Have you heard about the 'mosquito' ringtone? Apparently some British company invented a high-pitched tone that most people can hear up until the age of about 20, but cannot hear at all past the age of 30. The tone was intended to drive troublemaking teen loiterers away from reputable businesses - and apparently it caught on very quickly.
Some enterprising soul turned it into a cell phone ringtone, so teens can hear it without their schoolteachers being bothered. There's more info on that here:
A Ring Tone Meant to Fall on Deaf Ears
By PAUL VITELLO
In that old battle of the wills between young people and their keepers, the young have found a new weapon that could change the balance of power on the cellphone front: a ring tone that many adults cannot hear.
In settings where cellphone use is forbidden — in class, for example — it is perfect for signaling the arrival of a text message without being detected by an elder of the species.
"When I heard about it I didn't believe it at first," said Donna Lewis, a technology teacher at the Trinity School in Manhattan. "But one of the kids gave me a copy, and I sent it to a colleague. She played it for her first graders. All of them could hear it, and neither she nor I could."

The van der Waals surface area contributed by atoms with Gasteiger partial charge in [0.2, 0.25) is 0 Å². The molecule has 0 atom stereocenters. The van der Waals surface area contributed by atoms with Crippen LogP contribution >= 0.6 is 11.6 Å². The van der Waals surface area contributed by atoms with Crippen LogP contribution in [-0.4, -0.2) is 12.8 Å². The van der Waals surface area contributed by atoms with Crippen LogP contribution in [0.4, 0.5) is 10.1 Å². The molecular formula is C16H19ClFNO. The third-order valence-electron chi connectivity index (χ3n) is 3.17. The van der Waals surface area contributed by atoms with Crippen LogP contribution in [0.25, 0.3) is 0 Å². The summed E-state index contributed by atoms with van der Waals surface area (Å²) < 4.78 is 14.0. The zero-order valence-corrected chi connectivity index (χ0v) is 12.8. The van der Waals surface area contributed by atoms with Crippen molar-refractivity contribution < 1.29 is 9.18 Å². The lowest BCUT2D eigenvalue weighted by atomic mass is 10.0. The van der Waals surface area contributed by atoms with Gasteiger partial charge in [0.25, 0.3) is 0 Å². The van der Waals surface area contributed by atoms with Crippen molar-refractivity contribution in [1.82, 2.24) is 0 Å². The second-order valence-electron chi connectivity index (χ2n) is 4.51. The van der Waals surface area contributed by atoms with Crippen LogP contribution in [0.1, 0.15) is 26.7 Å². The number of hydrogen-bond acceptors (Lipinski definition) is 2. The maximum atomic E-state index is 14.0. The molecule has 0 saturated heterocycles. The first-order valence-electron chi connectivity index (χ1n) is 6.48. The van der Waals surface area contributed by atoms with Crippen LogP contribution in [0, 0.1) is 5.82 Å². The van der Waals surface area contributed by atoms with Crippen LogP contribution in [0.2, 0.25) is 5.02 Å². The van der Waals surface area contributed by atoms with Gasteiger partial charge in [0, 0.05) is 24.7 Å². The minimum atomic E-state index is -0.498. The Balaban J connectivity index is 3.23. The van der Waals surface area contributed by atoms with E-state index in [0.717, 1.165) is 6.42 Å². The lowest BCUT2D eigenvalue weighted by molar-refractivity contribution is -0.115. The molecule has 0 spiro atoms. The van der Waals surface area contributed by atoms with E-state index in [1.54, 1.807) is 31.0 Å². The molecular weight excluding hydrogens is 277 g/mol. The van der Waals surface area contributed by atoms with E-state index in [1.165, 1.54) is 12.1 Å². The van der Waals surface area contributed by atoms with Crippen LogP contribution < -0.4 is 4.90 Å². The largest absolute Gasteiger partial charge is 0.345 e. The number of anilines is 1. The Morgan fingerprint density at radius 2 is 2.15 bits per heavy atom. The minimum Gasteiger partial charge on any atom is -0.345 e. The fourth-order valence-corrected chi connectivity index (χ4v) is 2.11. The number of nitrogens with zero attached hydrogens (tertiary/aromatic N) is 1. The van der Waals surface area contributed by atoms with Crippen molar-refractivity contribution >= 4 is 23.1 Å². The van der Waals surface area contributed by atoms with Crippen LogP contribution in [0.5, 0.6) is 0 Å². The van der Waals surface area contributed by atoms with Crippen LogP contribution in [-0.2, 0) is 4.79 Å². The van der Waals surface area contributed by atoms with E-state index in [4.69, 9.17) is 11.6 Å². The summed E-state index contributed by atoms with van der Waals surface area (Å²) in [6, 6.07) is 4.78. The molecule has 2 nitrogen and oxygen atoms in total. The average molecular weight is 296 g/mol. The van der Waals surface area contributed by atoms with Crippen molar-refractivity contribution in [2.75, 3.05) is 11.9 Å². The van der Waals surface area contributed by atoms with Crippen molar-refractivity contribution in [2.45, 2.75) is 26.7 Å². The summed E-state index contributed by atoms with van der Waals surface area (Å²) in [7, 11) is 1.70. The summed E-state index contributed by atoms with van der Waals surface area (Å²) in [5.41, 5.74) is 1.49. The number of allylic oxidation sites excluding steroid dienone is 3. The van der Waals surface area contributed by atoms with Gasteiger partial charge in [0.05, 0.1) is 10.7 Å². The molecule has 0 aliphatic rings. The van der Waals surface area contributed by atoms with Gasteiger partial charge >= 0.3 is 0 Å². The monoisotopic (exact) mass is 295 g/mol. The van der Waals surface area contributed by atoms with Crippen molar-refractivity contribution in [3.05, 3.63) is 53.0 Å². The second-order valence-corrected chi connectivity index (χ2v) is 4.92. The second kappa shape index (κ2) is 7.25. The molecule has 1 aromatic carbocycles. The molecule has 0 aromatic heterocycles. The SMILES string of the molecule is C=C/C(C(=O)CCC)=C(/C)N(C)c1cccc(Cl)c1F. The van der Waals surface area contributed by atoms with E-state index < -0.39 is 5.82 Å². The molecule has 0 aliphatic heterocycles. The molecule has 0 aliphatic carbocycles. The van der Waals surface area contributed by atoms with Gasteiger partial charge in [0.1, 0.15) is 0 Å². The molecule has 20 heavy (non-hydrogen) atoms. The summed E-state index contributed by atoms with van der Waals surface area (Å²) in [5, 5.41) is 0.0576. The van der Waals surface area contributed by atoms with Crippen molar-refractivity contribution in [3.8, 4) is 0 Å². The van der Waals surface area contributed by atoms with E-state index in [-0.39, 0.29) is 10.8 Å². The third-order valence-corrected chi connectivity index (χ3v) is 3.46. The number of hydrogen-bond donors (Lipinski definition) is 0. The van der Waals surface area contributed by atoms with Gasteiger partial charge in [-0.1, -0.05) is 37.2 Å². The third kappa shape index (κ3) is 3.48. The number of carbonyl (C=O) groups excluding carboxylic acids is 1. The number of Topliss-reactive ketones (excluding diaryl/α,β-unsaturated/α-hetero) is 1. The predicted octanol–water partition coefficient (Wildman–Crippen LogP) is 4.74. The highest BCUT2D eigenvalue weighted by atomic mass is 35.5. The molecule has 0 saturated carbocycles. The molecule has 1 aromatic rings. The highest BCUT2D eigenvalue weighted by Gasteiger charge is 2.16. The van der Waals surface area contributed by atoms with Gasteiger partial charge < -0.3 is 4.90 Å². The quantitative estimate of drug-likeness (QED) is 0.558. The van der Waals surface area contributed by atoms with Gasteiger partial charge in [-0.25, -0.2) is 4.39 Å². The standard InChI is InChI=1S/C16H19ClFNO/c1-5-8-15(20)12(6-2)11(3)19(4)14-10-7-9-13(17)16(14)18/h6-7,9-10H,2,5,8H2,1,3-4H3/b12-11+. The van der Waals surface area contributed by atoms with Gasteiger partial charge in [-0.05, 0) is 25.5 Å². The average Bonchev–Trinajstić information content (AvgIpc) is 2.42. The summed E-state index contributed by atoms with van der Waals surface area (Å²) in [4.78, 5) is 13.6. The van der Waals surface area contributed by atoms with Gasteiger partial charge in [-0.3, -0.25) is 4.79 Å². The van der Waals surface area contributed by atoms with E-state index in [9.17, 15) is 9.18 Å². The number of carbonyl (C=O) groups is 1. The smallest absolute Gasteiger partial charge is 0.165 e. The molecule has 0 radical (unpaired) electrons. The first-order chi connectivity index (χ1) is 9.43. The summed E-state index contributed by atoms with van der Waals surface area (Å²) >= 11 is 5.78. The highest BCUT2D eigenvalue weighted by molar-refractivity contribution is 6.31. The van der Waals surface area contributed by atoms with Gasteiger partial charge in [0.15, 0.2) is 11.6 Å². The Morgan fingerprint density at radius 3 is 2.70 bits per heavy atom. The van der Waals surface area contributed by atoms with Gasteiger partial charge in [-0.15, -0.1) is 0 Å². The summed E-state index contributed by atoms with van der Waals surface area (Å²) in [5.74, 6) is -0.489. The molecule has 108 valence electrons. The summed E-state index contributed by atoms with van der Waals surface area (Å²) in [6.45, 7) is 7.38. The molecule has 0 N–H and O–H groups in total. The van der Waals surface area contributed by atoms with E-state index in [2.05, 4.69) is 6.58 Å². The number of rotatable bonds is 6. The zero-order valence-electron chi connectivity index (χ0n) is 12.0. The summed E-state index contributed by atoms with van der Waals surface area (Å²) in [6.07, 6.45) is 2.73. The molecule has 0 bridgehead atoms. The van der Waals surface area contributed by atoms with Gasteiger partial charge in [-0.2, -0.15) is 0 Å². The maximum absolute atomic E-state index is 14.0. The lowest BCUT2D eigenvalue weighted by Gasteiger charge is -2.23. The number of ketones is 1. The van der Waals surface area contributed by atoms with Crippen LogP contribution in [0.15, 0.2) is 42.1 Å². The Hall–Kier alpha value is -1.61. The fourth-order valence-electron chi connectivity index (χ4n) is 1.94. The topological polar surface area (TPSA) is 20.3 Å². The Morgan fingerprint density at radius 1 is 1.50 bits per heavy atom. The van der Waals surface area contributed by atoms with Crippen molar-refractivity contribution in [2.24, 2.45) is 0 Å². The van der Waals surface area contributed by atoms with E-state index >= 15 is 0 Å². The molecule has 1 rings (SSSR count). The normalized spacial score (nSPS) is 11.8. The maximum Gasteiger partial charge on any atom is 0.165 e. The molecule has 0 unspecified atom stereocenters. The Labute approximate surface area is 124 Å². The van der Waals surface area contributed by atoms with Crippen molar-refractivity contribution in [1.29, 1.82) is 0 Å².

The technology, which relies on the fact that most adults gradually lose the ability to hear high-pitched sounds, was developed in Britain but has only recently spread to America — by Internet, of course.
Recently, in classes at Trinity and elsewhere, some students have begun testing the boundaries of their new technology. One place was Michelle Musorofiti's freshman honors math class at Roslyn High School on Long Island.
At Roslyn, as at most schools, cellphones must be turned off during class. But one morning last week, a high-pitched ring tone went off that set teeth on edge for anyone who could hear it. To the students' surprise, that group included their teacher.
"Whose cellphone is that?" Miss Musorofiti demanded, demonstrating that at 28, her ears had not lost their sensitivity to strangely annoying, high-pitched, though virtually inaudible tones.
"You can hear that?" one of them asked.
"Adults are not supposed to be able to hear that," said another, according to the teacher's account.
...It was marketed as an ultrasonic teenager repellent, an ear-splitting 17-kilohertz buzzer designed to help shopkeepers disperse young people loitering in front of their stores while leaving adults unaffected.
The principle behind it is a biological reality that hearing experts refer to as presbycusis, or aging ear. While Miss Musorofiti is not likely to have it, most adults over 40 or 50 seem to have some symptoms, scientists say.
While most human communication takes place in a frequency range between 200 and 8,000 hertz (a hertz being the scientific unit of frequency equal to one cycle per second), most adults' ability to hear frequencies higher than that begins to deteriorate in early middle age.
So here's the question: can you hear it?
I'm beyond 30 years old, and I can't hear anything. Let me know in the comments section whether you can hear it, and how old you are.
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